Ben Martin is going to explain how academics get their work published in peer-reviewed journals.
He is Associate Professor of Mathematics at the University of Auckland. He is also an associate editor for the Journal of the Australian Mathematical Society and has himself published a number of peer-reviewed papers.
Rachel: Let’s say, you’ve written a paper. You send it to a journal and it lands on the editor’s desk. What do they do with it?
Ben: Well, first they’ll have a quick look at it just to make sure it’s within the scope of the journal and see whether it’s written in a satisfactory sort way and not riddled with typographical mistakes or in terrible English. Generally the more prestigious the journal is, the fussier it is about matters of presentation. The editor has to make an initial decision about whether the paper is worth being sent for refereeing. Sometimes the paper will be rejected very quickly by the editor without being sent for refereeing on the grounds that it’s poorly written, or not in the right subject area for this particular journal, or the results are not considered significant enough for that journal.
Rachel: The editor has decided this paper is worth being sent off to referees. How many referees are there and how are they chosen?
Ben: It depends on the journal. In my discipline, pure maths, it’s more common to just have one referee and referees are expected to do a very thorough job of reading the paper and checking it for correctness. In other subjects, often things are less clear-cut than in maths: there can be several competing theories and no-one’s really sure which is correct. So the paper might then be sent to two or three referees and the editor might choose referees with a range of different theoretical viewpoints. In particular, if the paper is debunking a paper written by somebody else, it might be sent to that other person – or someone in the same theoretical camp – for comment.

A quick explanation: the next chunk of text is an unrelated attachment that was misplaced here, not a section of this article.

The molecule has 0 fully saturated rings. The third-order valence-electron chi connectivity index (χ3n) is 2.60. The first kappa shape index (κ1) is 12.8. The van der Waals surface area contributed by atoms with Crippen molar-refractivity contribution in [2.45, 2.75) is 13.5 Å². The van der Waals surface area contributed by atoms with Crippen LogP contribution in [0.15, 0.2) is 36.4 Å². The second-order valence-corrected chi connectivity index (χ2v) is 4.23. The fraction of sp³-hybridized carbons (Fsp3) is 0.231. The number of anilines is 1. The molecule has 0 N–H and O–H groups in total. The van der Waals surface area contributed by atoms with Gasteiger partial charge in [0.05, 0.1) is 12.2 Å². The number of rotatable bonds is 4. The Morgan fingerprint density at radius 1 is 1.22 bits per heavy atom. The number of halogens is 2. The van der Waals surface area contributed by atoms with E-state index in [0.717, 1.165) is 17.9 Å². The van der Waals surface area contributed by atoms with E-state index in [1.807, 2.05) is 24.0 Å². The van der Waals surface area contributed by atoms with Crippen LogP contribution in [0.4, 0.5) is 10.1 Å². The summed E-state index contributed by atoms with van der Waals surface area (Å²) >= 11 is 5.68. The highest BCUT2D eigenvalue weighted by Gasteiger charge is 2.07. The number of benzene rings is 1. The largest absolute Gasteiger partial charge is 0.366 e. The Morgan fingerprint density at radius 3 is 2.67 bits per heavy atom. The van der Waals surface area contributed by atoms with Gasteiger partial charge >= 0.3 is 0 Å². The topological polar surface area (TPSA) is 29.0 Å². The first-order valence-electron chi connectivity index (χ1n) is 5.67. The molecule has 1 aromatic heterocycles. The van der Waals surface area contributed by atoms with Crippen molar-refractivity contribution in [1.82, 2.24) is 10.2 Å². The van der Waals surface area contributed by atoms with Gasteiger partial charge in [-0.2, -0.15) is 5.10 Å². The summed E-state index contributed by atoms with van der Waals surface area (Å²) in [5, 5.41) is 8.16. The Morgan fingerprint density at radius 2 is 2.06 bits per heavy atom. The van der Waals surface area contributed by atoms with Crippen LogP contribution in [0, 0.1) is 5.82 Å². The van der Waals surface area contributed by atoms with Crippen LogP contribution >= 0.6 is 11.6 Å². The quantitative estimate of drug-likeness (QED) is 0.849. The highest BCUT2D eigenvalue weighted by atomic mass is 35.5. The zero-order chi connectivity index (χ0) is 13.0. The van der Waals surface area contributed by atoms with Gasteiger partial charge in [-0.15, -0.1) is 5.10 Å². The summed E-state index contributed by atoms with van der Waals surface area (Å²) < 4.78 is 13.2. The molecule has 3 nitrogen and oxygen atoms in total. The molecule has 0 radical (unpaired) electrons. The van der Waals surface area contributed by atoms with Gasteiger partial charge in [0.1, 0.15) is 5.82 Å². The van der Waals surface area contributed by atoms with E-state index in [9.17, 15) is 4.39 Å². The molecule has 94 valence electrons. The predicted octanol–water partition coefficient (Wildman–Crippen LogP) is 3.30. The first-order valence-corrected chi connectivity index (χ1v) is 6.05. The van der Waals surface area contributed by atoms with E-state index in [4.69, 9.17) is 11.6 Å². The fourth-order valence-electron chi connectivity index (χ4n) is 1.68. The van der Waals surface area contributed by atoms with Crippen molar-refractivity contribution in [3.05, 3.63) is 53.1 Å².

Rachel: So the people who receive a paper for review, do they get paid anything for their review?
Ben: Generally, no. They don’t get paid anything.
Rachel: Does the editor get paid anything?
Ben: A common sort of journal structure is you have an editor-in-chief, you maybe have a managing editor as well who deals with the mechanics of running the journal, printing, distribution, etc., and then there’ll be an editorial board, usually composed of academics from various Universities. The people on the editorial board don’t get paid, but the managing editor will often get paid a salary. The editor-in-chief may or may not receive some money for work they do but usually this person is an academic at some university and they’ll be receiving a salary from their University.
Rachel: How do the editors get selected?
Ben: Journals like to make sure they have a range of editors to cover all of the different topics that that journal deals with. Typically they look for people who are experts in the field and have themselves published a lot. This way they should be better at making judgements on other people’s work.
Rachel: If you become editor of a journal, is this a role for life?
Ben: It depends on the journal. Usually this is something you do for a few years. Sometimes people will stay on editoral boards for ten or fifteen years, but probably more like five.
Rachel: The paper is now in the hands of a referee. What exactly does the referee do?
Ben: Something I should probably say is the referee is anonymous. The author who submitted the paper does not know who the referee is. Their identity is not disclosed. In some disciplines it’s common to have double blind refereeing which means the referee does not know who the author is, either. So the paper is submitted and the name of the author is blanked out which is supposed to make the process more impartial and objective.